Core IM: 5 Pearls on Barrett’s Esophagus

January 30, 2019

By Vishal Shah MD, Milna Rufin MD, Marty Fried MD, Shreya P. Trivedi MD || Illustration by Amy Ou MD || Audio Editing by Harit Shah. Quiz yourself on the 5 Pearls we will be covering:

  • What is Barrett’s esophagus? (4:12)
  • Who do we screen for Barrett’s, and why? (8:41)
  • How do we screen for Barrett’s and counsel? (13:50)
  • How do we treat and monitor Barrett’s esophagus? (18:21)
  • Take Aways (21:45)
  • Throwback to trending troponins (23:05)

Thank you to peer-reviewers Dr. Nicholas Shaheen, Dr. David Katzka, and Dr. Joe Kingsbery.

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Show Notes

Pearl 1: What is Barrett’s esophagus?

  • Barrett’s esophagus is metaplasia of the normal squamous epithelium of the esophagus to columnar epithelium.
  • Estimated prevalence of Barrett’s in the general population is 5%, and the majority have do not have dysplasia, but if there is high grade dysplasia, there is a 7% annual risk of developing adenocarcinoma, which is what we ultimately want to prevent.

Pearl 2: Who do we screen for Barrett’s, and why?

  • According to the American College of Gastroenterology (ACG), we should screen men who have chronic GERD and have at least two risk factors: Caucasian race, age over 50 years, any smoking history, central obesity, or a 1 relative with barrett’s or esophageal adenocarcinoma.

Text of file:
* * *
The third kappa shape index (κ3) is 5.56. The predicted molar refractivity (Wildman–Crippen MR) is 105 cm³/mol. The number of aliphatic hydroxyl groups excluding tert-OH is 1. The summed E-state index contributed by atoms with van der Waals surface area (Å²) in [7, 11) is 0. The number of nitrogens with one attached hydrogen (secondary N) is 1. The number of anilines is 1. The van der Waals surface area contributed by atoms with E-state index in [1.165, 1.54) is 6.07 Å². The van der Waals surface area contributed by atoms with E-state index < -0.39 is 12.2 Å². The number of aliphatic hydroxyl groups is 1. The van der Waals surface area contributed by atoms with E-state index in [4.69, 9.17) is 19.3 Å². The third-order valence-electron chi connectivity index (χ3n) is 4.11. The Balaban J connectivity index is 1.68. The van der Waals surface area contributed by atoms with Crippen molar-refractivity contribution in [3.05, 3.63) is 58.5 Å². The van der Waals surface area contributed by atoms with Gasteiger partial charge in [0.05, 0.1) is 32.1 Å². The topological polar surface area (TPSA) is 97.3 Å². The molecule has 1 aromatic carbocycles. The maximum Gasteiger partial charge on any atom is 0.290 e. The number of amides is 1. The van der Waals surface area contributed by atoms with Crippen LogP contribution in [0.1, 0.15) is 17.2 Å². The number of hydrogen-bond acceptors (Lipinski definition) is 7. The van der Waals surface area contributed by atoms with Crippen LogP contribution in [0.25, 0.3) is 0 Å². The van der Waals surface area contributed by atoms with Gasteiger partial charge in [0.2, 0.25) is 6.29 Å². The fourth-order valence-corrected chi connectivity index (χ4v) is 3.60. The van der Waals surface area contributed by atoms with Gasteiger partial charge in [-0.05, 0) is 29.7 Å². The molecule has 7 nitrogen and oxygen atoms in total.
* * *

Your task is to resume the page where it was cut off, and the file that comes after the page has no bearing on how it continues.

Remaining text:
Pearl 3: How do we screen for Barrett’s and counsel if they do have Barrett’s?

  • Screening is done with an upper endoscopy (EGD) with 8 biopsies and is specially reviewed by expert pathologists.
  • The majority of patients with Barrett’s will have the nondysplastic type. Per Dr. Shaheen, it should be phrased to the patient as, “This is a chronic disease like any other chronic disease, diabetes, hypertension, etc. We check certain parameters to make sure that you’re not having your disease worsen, you should think about this. The overall risk of progression is quite low.” 

Pearl 4: How do we treat and monitor Barrett’s esophagus?

  • Patients with Barrett’s esophagus should be on a once daily PPI because of its chemoprotective nature, even in the absence of GERD symptoms.
  • Patients with nondysplastic Barrett’s should be reassured that there is low rate of progression, and should have repeat EGD every 3-5 years for surveillance.
  • If there is low grade dysplasia, the patient can choice between surveillance with more frequent EGDs or radiofrequency ablation.
  • If there is high grade dysplasia, first-line treatment is radiofrequency ablation followed by routine surveillance.

Pearl 5: Throwback to trending troponins

  • The delta, or change in between the two values of troponin, can help guide suspicion for ACS in less clear cases.